Currying is the process of converting a multi-argument function to a series of single-argument ones. For example:

Instead of
f(x, y) -> x + y

We do
f(x) -> g(y) -> x + y

Filling in the values, we get

// Before currying
f(1, 2) -> 1 + 2

// After currying
f(1) -> g(y)
and g(y) -> 1 + y
so, g(2) -> 1 + 2
or, f(1)(2) -> 1 + 2

Why Curry?

The wikipedia article on currying does a much better job than me of explaining the motivation behind currying in mathematics. Basically it boils down to the fact that it is just easier to analyze a single-argument function. However there are also interesting uses in programming.

While I was searching for good examples of practical applications of currying, I came across this reddit thread and specifically the following example

A real example I use in my own code, is to avoid creating sub-classes solely to pass in variables. For example in an AST I am currently building in JS, I have the constructor for literal values use currying. Such as:

var Literal = function( value, cssClass ) {
  // setup code here
}

var TrueLiteral = Literal.curry( true, 'literal-true' );
That is much shorter than ...
var TrueLiteral = function() {
  Literal.call( this, true, 'literal-true';
}
TrueLiteral.prototype = Literal.prototype;

When you are having to sub-class just to add on default parameters for the super-class, that is a use case for currying.

Implementation

Let us consider our first example, that of adding two numbers.

function sum(x, y) {
  return x + y;
}

sum(2, 3); // 5

If we wanted to convert this to a sequence of functions that each expect only a single argument, we could do the following:

function curriedSum(x) {
  return function (y) {
    x + y;
  }
}

curriedSum(2)(3);  // 5

Note how sum only expects a single argument, and returns another function which also expects a single argument. From a function that expected two arguments we now have two functions which expect one argument each.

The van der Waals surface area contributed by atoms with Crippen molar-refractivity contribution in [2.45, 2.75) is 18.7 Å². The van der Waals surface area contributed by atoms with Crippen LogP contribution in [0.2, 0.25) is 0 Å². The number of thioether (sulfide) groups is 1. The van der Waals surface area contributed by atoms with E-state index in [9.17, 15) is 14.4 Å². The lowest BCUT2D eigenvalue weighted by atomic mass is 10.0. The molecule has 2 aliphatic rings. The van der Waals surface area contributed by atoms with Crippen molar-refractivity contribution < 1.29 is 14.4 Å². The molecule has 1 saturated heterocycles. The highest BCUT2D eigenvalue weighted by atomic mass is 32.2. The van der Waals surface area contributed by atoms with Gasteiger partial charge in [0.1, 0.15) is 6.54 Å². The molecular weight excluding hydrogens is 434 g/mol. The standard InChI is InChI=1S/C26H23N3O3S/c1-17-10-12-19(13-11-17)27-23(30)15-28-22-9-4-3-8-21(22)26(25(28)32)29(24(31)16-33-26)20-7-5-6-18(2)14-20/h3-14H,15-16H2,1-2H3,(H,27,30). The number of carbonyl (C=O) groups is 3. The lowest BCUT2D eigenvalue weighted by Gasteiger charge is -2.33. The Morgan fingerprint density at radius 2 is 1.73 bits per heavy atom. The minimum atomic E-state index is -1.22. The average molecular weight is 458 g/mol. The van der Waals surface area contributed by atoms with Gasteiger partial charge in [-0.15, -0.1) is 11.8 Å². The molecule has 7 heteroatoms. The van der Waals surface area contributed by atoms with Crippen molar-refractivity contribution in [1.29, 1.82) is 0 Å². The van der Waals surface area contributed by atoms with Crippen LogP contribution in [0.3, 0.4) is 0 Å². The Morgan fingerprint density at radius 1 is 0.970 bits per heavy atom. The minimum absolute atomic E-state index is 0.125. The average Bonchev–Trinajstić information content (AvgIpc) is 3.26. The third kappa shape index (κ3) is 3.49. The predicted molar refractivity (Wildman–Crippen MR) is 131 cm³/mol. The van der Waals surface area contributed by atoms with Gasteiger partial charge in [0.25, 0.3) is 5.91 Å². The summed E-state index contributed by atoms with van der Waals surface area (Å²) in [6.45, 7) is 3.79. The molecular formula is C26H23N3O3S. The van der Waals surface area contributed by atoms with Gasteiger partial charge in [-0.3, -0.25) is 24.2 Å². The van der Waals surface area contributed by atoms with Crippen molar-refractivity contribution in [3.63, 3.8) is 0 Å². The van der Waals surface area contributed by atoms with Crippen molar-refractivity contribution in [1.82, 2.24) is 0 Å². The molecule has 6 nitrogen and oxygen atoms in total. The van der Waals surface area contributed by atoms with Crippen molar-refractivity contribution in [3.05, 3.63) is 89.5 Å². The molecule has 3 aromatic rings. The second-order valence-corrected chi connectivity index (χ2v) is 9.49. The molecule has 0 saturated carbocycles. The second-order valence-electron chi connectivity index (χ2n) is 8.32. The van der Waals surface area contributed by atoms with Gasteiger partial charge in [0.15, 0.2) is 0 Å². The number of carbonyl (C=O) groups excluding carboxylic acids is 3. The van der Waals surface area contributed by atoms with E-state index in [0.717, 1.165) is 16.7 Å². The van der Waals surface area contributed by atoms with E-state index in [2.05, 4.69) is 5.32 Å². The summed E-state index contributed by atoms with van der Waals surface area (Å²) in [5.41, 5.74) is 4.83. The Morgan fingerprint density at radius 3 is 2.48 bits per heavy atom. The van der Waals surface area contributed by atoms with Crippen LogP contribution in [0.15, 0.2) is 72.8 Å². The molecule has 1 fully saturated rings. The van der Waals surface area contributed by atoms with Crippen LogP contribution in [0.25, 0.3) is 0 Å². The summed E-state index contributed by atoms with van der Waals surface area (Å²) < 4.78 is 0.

This is however a naive implementation where the number of closures can quickly become unwieldy as the number of arguments increases. Moreover it is inconvenient to hand-craft curried versions of each function that we want to curry. An ideal implementation would be a curry function which could be used in the following manner:

function foo() {
  ...
}

var curriedFoo = curry(foo);

Simple, but incorrect (still useful though)

A simple implementation is done using partial application. However this solution is incorrect because curried functions always expect a single argument while partial application does not necessarily care about the number of arguments in each call. In the following example note that we can provide multiple arguments to the (incorrectly? impurely?) curried functions and they will be accepted.

function curry(fn) {
  var args = [];
  var innerCurry = function innerCurry() {
    args = args.concat(Array.from(arguments));
    if (args.length >= fn.length) {   // Remember JS just ignores extra arguments
      return fn.apply(null, args);    // Bind your functions if you care about context

    } else {
      // We need more arguments
      return innerCurry;
    }
  }

  return innerCurry;
}


function sum(x, y, z) {
  return x + y + z;
}

// The following should all print the same output (9)
console.log(sum(2, 3, 4));
console.log(curry(sum)(2, 3, 4));
console.log(curry(sum)(2, 3)(4));
console.log(curry(sum)(2)(3)(4));
console.log(curry(sum)(2)(3, 4));

Correct

As per the definition of currying, the curried function should always expect a single argument. And in JavaScript, extra arguments are just ignored. So considering both of these our implementation should only consider the first argument and ignore the rest in each call. Here it is:

function curry(fn) {
  var args = [];
  var innerCurry = function innerCurry(x) {
    args.push(x);
    if (args.length === fn.length)
      return fn.apply(this, args);

    else
      return innerCurry;
  }

  return innerCurry;
}


function sum(x, y, z) {
  return x + y + z;
}

console.log(sum(1, 2, 3));         // control. Result is 9
console.log(curry(sum)(1)(2)(3));  // correct application. Result is 9
console.log(curry(sum)()(2)(3));   // the empty parenthesis means x is undefined. Result is NaN
console.log(curry(sum)(1, 2)(3));  // x is 1, y is 3 (and not 2). 2 is ignored. Result is a function. Must be invoked once more.
console.log(curry(sum)(1, 2, 3));  // x is 1. 2 and 3 are ignored. Result is a function, must be invoked two more times.

Further reading

The Wikipedia articles on currying and partial application are both very informative by themselves. I also found some blogs to be very helpful in preparing this post. Here is the list:

CodePens

You can experiment with the two curry implementations using the following codepens. Note that despite the name both are implemented using partial application; the second version sticks to the mathematical definition by ignoring extra arguments.